Look for opportunities within today’s economic uncertainty

Over the past few years, there have been significant changes in business expenses. Increases in interest rates, after many years of historical lows, as well as significant changes in the cost of labor, mean businesses may need to reassess the carrying costs for their working capital, and then adjust their pricing or payment terms accordingly.

“Businesses should take the time to assess whether they have factored in all of these changes now that the various programs — federal stimulus programs, for example, that might have masked those increases have ended,” says Matthew Leuenberger, SVP, Commercial Banking Team Lead, at Premier Bank. “It’s also important for businesses to recognize all of the changes in their cost structure, something that has shown to be a significant issue for many companies.”

Smart Business spoke with Leuenberger about ways businesses can adjust to the increased costs and uncertain economic conditions.

How can companies address interest rates in their cost structure?

Because interest rates have increased so much, some business owners may wonder whether this is the right time to make a major capital purchase. However, labor rates are high as well. So, if there are equipment or technological improvements that can help eliminate the need to hire for positions that a company has been unable to fill, or that have just become too expensive to fill, it could make long-term sense to make such an investment.

Also, there are some unique opportunities on the equipment finance side where business owners can use programs that are offered at the state level to lower the all-in rate for some of these equipment acquisitions. For example, the state’s Regional 166 Direct Loan program has been utilized to help reduce the overall interest rate expense to the business owners on such transactions. This program offers loans to businesses for projects related to industry, commerce and distribution, or research activities.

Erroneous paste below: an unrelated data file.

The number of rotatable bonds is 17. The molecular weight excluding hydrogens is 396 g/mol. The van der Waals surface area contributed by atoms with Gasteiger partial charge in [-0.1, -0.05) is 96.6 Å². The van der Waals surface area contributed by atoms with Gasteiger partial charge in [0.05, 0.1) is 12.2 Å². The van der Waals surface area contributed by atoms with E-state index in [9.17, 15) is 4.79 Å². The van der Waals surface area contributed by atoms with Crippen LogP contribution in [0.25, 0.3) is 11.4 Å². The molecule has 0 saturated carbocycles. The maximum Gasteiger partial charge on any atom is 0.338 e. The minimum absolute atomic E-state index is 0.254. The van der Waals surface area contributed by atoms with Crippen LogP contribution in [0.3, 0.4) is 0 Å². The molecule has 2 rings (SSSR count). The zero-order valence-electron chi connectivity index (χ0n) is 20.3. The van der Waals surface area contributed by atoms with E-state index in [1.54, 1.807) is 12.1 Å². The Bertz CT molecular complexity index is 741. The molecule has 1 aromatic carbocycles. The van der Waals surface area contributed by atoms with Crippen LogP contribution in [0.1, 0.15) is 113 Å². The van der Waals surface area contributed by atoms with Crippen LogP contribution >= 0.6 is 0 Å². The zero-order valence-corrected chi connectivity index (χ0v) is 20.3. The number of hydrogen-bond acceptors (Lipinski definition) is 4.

What effect has uncertainty had on businesses?

While a tight labor market remains a challenge for many employers, it is not the most significant issue that most are worrying about. Instead, what seems to be of a greater concern is the uncertainty over what is happening with demand. That has led many business owners to hold back or take a wait-and-see approach to certain strategies as they watch what the economy is doing — whether there is truly a recession on its way or if the economic conditions are essentially status quo. That has created a hesitancy among business leaders to make some of these more significant moves, such as an acquisition or financing new equipment.

That, seemingly, has caused more business owners to pause their decision-making than the interest rates on their own. There is a pervading sense of uncertainty regarding the economic environment going forward.

What opportunities should companies consider in this market?

Though costs are a concern, this may be a time for some to grow operations or market share by scaling through expansion or acquisition. As part of the planning process, companies should work with their banker to review each scenario to determine if an acquisition or expansion can help the business to achieve the desired growth objective or obtain the needed efficiencies.

As companies consider purchasing automated equipment or new machinery to gain efficiencies and help reduce overall labor, bankers are doing a lot of reviews with business owners who could use the equipment to see if it will meet their needs and achieve their desired results.

The business environment has had a lot of changes, but it might be settling into a new normal. Business owners should take a step back and assess whether they have captured all the changes in their cost structure that have been caused by the interest rate, labor cost and various commodity price increases. This is also a good time to utilize their banker to discuss, review and analyze the opportunities to grow within these changes. ●

INSIGHTS Banking & Finance is brought to you by Premier Bank.

Matthew Leuenberger

SVP, Commercial Banking Team Lead


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